I told Jenny to just go inside while I unloaded the trunk of the car. I had been to the supermarket, and I had been to the store to pick up Jenny's white Virgin costume for the dance. Instead of going in, Jenny followed the car into the driveway on her bicycle and stood next to the car door when I opened it and followed me around to the trunk. When I opened the trunk, the first thing we saw was Jenny's white leotard with a big, wet, dark red stain on it. The grape-juice bottle must have exploded when I braked for her. "God, it looks as if you've been bleeding," I said without thinking.

"Like having my period?"

That night I told her this behavior simply had to stop, and to make sure that it did, she would not be allowed to dance in the dance this year. When she heard that, she went to the kitchen wall and started to pull pots and pans and big serving spoons off their hooks and throw them across the room, shouting and screaming. I had to run over and restrain her before she threw something that would shatter and blind one of us. I came up behind her and grabbed her wrists. I felt her strong little muscles, I felt all her power moving against me. Finally, in order to calm her down I had to just hug her with all my might.

The dance was a week after the grape-juice explosion. Jenny behaved almost as if nothing had happened, only she was more subdued than her usual self, which is to say she was not herself at all. That made me feel terrible. I called up the head of her ballet school and made a deal with her. She and I would pretend that Jenny was out of the dance, but she'd have Jenny continue to rehearse the part of the Virgin as an understudy, "just in case." At the last minute, I'd tell Jenny I changed my mind. I can't remember if that was my original intention when I forbade her to dance. I really was upset about the collision--I mean the near-collision--but Jenny lives for dancing, and if a mother is intentionally hurtful to her daughter, then she is a bad mother.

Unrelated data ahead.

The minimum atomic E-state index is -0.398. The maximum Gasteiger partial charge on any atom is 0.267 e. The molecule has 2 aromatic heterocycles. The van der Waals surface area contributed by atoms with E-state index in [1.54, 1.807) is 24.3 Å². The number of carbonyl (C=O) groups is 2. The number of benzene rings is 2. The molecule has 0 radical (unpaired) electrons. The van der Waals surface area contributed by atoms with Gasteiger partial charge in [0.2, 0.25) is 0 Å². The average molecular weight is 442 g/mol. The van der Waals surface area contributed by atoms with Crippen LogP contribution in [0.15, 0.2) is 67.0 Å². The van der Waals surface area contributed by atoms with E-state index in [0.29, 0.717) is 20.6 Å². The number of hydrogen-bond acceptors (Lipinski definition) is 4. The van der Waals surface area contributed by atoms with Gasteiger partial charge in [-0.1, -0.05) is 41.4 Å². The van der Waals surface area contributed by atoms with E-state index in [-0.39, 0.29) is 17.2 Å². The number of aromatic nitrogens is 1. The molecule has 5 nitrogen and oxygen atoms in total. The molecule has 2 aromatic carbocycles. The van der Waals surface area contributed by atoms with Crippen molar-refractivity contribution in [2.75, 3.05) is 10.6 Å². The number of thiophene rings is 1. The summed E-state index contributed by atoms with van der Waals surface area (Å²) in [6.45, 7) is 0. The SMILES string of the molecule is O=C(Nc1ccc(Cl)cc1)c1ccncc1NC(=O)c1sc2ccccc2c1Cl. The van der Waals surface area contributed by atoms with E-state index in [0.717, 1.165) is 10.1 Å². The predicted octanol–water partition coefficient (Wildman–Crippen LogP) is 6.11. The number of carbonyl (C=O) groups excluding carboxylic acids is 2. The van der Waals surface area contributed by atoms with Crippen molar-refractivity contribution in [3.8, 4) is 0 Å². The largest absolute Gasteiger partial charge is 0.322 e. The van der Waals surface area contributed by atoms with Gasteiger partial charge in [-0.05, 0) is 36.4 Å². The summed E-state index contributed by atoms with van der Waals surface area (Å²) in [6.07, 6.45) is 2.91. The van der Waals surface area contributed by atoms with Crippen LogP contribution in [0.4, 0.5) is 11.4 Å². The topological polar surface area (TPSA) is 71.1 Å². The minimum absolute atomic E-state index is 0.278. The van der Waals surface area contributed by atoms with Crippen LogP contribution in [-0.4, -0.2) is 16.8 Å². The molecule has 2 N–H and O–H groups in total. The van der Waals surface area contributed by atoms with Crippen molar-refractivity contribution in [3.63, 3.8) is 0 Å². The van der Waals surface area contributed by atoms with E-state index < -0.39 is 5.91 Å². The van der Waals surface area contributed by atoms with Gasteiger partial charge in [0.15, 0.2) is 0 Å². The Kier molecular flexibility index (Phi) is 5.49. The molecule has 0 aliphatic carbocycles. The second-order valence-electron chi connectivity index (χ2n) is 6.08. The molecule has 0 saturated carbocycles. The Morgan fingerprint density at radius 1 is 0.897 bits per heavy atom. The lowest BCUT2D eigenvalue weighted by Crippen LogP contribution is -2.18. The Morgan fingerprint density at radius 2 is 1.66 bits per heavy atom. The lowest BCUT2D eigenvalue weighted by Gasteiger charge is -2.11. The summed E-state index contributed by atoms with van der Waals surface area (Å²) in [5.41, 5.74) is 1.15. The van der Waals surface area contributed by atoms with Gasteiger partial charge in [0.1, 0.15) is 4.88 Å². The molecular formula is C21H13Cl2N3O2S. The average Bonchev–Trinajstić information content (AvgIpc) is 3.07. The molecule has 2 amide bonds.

I went to the store and bought some of that detergent with bleach that I'd seen advertised on TV. I did the presoak, washed it, soaked again, washed, and the stain was gone. Not that I loved the idea of her prancing around onstage in that particular costume anyway. It was so tight you could see everything when she had it on--her protruding pelvic bones, her ribs, everything.

When I broke the news to her that she was back in the dance, she did not appear surprised. She smiled calmly, like someone who knows something you don't know.

The parents in the audience gasped when, ten minutes into the dance, the fierce, pale Virgin leapt onto the stage from the wings. She had taken something--red lipstick? red nail polish?--and smeared it on the front of her leotard, mostly around the crotch and the breasts (she doesn't really have breasts yet--around the tender little buds of her nipples). I knew instantly that this was Jenny's own doing. This was vintage Jenny. And now it all came together, now I understood. I was terribly proud. What a costume!

After the ballet I went backstage. All the girls were squealing and hugging each other. The head of the ballet school, a dignified woman in her fifties, was wandering among the girls, patting this one and that one on the head. I saw her approach Jenny, look at her with an expression of puzzlement that I recognized from the inside out, and walk away. I saw Jenny watch her walk away: she looked after her wistfully, and then she looked down at the floor. I realized that not even Jenny could have done what she did that night without also feeling the shame.

I called out to my daughter. She looked up, ran to me, hugged my waist, and said, uncertainly, "I killed tonight, didn't I, Mom?"

"Yes, sweetheart," I said. "You killed."

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    Excerpted from Stories from the Tube by Nicholas Shakespeare. Copyright © 1999 by Matthew Sharpe. Excerpted by permission of Villard, a division of Random House. All rights reserved. No part of this excerpt may be reproduced or reprinted without permission in writing from the publisher.